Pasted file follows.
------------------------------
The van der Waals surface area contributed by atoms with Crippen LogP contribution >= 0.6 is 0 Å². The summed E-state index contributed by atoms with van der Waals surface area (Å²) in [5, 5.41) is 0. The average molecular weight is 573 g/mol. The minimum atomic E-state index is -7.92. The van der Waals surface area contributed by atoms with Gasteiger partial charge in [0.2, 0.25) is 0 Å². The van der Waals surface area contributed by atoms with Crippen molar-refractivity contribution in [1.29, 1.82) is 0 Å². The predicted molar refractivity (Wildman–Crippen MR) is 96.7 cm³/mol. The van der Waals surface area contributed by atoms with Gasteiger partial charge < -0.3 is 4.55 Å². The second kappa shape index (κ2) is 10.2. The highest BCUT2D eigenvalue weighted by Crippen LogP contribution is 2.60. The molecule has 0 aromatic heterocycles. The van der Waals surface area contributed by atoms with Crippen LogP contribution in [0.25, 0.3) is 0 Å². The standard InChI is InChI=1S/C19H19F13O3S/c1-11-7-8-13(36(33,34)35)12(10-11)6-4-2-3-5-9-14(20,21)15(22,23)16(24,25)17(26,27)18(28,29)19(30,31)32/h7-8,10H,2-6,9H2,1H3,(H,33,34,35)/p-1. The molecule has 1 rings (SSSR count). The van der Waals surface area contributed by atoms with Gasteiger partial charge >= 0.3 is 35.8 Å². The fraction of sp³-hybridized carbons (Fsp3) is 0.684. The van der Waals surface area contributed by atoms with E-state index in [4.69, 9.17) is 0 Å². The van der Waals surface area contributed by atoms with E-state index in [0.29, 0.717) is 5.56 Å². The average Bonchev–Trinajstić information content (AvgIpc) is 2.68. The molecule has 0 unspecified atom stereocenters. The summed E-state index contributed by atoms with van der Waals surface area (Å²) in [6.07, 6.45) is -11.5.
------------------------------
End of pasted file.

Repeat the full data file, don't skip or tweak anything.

The van der Waals surface area contributed by atoms with Crippen LogP contribution >= 0.6 is 0 Å². The summed E-state index contributed by atoms with van der Waals surface area (Å²) in [5, 5.41) is 0. The average molecular weight is 573 g/mol. The minimum atomic E-state index is -7.92. The van der Waals surface area contributed by atoms with Gasteiger partial charge in [0.2, 0.25) is 0 Å². The van der Waals surface area contributed by atoms with Crippen molar-refractivity contribution in [1.29, 1.82) is 0 Å². The predicted molar refractivity (Wildman–Crippen MR) is 96.7 cm³/mol. The van der Waals surface area contributed by atoms with Gasteiger partial charge < -0.3 is 4.55 Å². The second kappa shape index (κ2) is 10.2. The highest BCUT2D eigenvalue weighted by Crippen LogP contribution is 2.60. The molecule has 0 aromatic heterocycles. The van der Waals surface area contributed by atoms with Crippen LogP contribution in [0.25, 0.3) is 0 Å². The standard InChI is InChI=1S/C19H19F13O3S/c1-11-7-8-13(36(33,34)35)12(10-11)6-4-2-3-5-9-14(20,21)15(22,23)16(24,25)17(26,27)18(28,29)19(30,31)32/h7-8,10H,2-6,9H2,1H3,(H,33,34,35)/p-1. The molecule has 1 rings (SSSR count). The van der Waals surface area contributed by atoms with Gasteiger partial charge >= 0.3 is 35.8 Å². The fraction of sp³-hybridized carbons (Fsp3) is 0.684. The van der Waals surface area contributed by atoms with E-state index in [4.69, 9.17) is 0 Å². The van der Waals surface area contributed by atoms with E-state index in [0.29, 0.717) is 5.56 Å². The average Bonchev–Trinajstić information content (AvgIpc) is 2.68. The molecule has 0 unspecified atom stereocenters. The summed E-state index contributed by atoms with van der Waals surface area (Å²) in [6.07, 6.45) is -11.5.